Megaloblastic Pernicious Anemia

What is megaloblastic anemia?

Megaloblastic anemia is a type of anemia characterized by very large red blood cells and a decrease in the number of those cells. Megaloblastic anemia is usually due to acquired deficiency in vitamin B12 or folic acid. The deficiency may be due to inadequate dietary intake of these B vitamins or poor intestinal absorption. In rare cases, megaloblastic anemia is caused by medications or inherited defects in the metabolism of vitamin B12 or folic acid.

Pernicious anemia is a type of megaloblastic anemia in which the body isn’t able to absorb vitamin B12 due to a lack of intrinsic factor in stomach secretions. Intrinsic factor is needed for the body to absorb vitamin B12.

How Dana-Farber/Boston Children's treats megaloblastic anemia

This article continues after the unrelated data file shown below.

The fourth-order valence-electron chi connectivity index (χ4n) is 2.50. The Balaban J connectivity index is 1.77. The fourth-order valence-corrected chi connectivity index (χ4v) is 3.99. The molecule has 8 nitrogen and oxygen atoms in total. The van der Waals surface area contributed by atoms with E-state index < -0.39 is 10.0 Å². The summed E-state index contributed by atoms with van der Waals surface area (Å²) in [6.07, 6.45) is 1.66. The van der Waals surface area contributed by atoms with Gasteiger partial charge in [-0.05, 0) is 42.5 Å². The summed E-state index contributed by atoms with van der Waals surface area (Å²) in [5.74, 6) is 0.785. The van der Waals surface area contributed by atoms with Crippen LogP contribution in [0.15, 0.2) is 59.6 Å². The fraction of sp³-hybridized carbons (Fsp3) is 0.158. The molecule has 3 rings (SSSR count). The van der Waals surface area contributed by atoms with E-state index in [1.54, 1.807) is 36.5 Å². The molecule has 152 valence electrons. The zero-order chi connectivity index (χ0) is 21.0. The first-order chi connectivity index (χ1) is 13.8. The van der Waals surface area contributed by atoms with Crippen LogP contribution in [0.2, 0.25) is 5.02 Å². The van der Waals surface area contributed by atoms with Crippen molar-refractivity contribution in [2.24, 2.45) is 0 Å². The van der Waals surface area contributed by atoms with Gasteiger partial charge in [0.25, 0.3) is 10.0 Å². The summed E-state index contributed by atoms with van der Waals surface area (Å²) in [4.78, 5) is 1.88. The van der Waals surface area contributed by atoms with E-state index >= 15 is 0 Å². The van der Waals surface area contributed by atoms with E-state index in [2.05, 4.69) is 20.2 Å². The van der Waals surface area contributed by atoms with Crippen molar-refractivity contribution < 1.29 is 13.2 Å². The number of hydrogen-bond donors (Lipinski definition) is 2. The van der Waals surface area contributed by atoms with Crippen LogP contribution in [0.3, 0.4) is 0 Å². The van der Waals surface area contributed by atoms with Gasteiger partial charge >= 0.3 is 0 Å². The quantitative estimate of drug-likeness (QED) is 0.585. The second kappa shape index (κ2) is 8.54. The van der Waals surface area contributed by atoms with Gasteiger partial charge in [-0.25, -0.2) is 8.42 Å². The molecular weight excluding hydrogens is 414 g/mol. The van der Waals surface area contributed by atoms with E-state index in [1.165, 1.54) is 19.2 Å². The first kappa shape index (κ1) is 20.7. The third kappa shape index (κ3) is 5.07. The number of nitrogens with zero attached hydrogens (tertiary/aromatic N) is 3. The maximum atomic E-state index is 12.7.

Children and young adults with megaloblastic anemia are treated through Dana-Farber/Boston Children's Cancer and Blood Disorders Center, an integrated pediatric hematology and oncology partnership between Dana-Farber Cancer Institute and Boston Children's Hospital.

Our joint Blood Disorders Center brings together world-renown pediatric hematology specialists and support staff from across Dana-Farber/Boston Children's, including pediatric hematologist/oncologists, hematopathologists, hematology nurse practitioners, social workers and designated hematology patient coordinators. For many appointments and certain procedures, your child can also receive care at one of Boston Children's satellite offices.

Find in-depth information on megaloblastic anemia, including pernicious anemia, on the Dana-Farber/Boston Children's website, including details on anemia symptoms, causes, diagnosis, treatment and research.